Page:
Years ago, I was working in a middle school in what was called the Resource Department (or what we called Special Ed when I was in school). These kids were mostly learning disability kids who were in general classrooms, and my job was to sit in various classes and help these kids stay on task and re-explain things to them. One social studies project was to do some basic research on African countries. One of my girls stood in front of the class and read her first sentence: “The Democratic Republic of the Congo is one of the most dangerous countries in the world.” And then she paused. At first I thought it was for dramatic purposes, but I think it was just nerves. But what this girl (whose name I can’t remember now) will never know is how profound an opening statement is. Of course, I’m not quite sure this 7th grader knew the magnanimity that statement holds when she said it.
The Democratic Republic of the Congo is a large country in central Africa, surrounded by Republic of the Congo, Central African Republic, South Sudan, Uganda, Rwanda, Burundi, Tanzania, Zambia, Angola, and Angola’s exclave Cabinda. The Congo River is a major river that runs through this country, also lending its name to the name of the country. It also shares part of Lake Tanganyika (bordered with Tanzania) and a small portion – about 17 miles – of the Atlantic Ocean on the other side of the country. Straddling the equator, it’s the third largest country in Africa (after Angola and Sudan).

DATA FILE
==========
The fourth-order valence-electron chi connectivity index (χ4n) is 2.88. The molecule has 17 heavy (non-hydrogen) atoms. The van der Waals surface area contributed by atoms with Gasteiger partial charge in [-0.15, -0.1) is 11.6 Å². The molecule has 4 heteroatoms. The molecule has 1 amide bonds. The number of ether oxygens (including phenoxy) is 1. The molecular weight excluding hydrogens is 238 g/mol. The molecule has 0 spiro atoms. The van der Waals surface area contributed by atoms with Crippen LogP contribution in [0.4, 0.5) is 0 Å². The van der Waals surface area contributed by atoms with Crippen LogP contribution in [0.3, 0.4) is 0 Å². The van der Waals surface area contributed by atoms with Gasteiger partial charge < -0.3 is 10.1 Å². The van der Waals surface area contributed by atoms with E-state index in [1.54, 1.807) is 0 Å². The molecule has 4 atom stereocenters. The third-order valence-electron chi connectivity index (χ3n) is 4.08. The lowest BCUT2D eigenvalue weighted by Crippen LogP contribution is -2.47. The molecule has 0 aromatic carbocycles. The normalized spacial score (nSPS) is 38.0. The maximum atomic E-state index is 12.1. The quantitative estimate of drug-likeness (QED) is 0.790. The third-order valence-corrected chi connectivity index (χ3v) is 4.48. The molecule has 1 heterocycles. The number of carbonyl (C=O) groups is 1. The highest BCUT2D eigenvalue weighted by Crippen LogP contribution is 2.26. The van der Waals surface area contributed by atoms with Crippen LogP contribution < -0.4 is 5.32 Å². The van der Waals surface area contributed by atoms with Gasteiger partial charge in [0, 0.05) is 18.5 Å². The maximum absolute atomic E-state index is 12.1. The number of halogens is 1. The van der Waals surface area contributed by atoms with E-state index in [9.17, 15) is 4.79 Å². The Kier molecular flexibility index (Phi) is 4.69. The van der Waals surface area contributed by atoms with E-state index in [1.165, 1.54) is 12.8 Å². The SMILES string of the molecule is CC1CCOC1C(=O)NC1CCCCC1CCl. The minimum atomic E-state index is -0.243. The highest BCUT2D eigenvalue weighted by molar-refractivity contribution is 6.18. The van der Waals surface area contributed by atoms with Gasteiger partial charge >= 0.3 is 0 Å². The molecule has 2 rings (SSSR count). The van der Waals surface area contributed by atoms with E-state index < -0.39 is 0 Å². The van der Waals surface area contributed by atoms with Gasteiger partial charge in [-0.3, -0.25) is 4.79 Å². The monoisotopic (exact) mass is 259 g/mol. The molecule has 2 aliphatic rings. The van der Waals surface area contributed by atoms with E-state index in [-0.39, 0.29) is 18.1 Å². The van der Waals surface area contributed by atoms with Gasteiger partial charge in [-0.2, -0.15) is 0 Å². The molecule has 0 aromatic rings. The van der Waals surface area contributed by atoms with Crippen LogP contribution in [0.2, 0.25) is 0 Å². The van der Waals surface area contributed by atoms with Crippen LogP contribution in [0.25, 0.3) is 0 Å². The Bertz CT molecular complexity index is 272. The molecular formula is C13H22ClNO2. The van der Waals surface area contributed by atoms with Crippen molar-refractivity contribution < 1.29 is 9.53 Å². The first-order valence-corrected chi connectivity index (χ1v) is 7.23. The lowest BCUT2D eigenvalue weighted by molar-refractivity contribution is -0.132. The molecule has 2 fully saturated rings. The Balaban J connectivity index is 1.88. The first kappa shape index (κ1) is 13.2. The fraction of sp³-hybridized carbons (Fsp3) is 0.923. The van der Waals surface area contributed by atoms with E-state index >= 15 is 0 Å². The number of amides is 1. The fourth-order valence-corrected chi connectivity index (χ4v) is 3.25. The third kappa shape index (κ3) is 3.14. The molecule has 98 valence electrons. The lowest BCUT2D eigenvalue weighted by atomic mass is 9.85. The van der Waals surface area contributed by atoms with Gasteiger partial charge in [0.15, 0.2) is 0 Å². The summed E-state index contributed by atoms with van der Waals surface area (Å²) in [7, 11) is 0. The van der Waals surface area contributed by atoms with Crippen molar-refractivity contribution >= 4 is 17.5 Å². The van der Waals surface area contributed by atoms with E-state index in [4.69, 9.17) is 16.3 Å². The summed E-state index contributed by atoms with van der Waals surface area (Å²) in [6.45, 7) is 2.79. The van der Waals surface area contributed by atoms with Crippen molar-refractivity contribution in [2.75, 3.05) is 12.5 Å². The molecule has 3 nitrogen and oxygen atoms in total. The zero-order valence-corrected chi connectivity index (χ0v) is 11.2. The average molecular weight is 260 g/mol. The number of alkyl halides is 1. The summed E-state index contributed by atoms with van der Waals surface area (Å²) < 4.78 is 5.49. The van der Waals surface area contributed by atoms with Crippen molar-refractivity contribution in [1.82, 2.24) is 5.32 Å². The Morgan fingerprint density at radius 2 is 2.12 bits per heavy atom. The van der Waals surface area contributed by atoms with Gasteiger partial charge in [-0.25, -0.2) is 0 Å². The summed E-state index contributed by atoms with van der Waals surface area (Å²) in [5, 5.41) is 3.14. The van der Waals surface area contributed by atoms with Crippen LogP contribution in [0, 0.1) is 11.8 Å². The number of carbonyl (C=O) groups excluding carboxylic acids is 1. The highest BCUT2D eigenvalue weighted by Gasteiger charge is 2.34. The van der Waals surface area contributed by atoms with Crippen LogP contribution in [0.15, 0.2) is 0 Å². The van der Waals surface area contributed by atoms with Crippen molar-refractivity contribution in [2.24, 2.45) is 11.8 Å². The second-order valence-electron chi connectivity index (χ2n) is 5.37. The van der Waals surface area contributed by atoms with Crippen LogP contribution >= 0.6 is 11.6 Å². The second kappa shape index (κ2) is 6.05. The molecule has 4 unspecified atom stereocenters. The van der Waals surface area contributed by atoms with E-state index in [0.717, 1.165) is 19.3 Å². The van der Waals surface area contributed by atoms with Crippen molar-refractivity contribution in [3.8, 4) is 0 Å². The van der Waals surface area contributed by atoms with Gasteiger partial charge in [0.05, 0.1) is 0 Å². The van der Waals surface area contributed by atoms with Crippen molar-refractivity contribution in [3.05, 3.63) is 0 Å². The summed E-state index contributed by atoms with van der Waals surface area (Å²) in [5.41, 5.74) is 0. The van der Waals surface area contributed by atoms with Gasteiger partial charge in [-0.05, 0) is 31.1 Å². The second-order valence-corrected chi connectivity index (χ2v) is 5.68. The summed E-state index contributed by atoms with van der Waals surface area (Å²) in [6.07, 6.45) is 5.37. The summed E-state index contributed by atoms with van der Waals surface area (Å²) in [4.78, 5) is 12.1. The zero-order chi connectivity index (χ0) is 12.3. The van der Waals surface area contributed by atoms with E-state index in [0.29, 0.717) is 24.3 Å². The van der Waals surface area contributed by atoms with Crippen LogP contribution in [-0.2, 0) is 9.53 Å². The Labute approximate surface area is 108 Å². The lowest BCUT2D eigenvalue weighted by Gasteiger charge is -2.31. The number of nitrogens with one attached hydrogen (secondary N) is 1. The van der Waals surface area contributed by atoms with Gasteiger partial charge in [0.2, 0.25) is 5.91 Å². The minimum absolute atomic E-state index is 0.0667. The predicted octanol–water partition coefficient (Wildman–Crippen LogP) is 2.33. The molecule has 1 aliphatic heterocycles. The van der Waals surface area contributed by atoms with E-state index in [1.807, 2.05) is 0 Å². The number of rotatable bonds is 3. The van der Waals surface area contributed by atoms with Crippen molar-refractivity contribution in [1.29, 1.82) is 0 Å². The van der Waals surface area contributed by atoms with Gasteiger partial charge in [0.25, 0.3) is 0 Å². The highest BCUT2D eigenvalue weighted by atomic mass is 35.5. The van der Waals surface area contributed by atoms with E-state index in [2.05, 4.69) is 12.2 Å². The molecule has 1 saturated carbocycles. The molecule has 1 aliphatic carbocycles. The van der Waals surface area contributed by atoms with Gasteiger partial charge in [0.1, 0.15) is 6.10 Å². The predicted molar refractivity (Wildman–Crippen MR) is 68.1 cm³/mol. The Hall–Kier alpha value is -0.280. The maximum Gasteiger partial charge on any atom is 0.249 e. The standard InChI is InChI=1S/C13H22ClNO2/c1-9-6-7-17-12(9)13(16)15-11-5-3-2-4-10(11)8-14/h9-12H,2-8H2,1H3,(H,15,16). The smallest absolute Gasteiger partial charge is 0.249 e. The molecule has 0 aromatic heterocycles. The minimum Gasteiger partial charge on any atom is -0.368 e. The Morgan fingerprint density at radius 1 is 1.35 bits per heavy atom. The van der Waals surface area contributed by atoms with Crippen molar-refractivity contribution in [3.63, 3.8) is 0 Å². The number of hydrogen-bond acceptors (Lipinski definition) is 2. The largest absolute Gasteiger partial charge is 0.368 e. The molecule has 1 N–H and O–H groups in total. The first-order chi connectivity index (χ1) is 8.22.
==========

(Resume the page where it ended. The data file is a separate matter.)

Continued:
The earliest residents were thought to have been part of the Bantu migration. One of the first highlights is the Upemba culture (later to become the Luba Empire and then the Kingdom of Lunda). The area they were established was rich in ores, so the development of copper and iron (as well as their part in the ivory trade) were key to their success. It helped them to have a strong economy and gave them a lot of wealth. Other empires such as the Kongo Empire and the Kuba Federation would have major impacts prior to and during the early days of European involvement. In the late 1870s, the Belgians took over and renamed this area as Congo Free State. It wasn’t such a good time: many Congolese died from disease and torture by the Belgians in their efforts to create a thriving rubber industry in concordance with the new automobile industry. If you’ve read Joseph Conrad’s Heart of Darkness (I did a few years ago), it’s set in Congo Free State. In 1908, the Belgians officially called it a colony, renaming it Belgian Congo. This move was met with a lot of international disapproval. By the time the 1960s rolled around, Belgian Congo (like many other African countries at this time) started looking towards independence. After some upheaval after independence was granted and a shift in leadership, it rested with Joseph Mobutu who named it Democratic Republic of the Congo. It later changed to Republic of Zaïre in 1971 (which is how I learned it growing up). Mobutu was against communism yet created a one-party system and maintained a system of embezzlement and corruption that lasted decades. In 1997, the name was changed back to Democratic Republic of the Congo, and the country had suffered two civil wars and several conflicts since the late 1990s. These have been some of the deadliest fighting in history; a study in 2009 estimated around 45,000 are dying every month (upwards of 5.5 million so far), and a new study estimates that 400,000 women and girls are raped every year as a result of the prevailing sexual violence.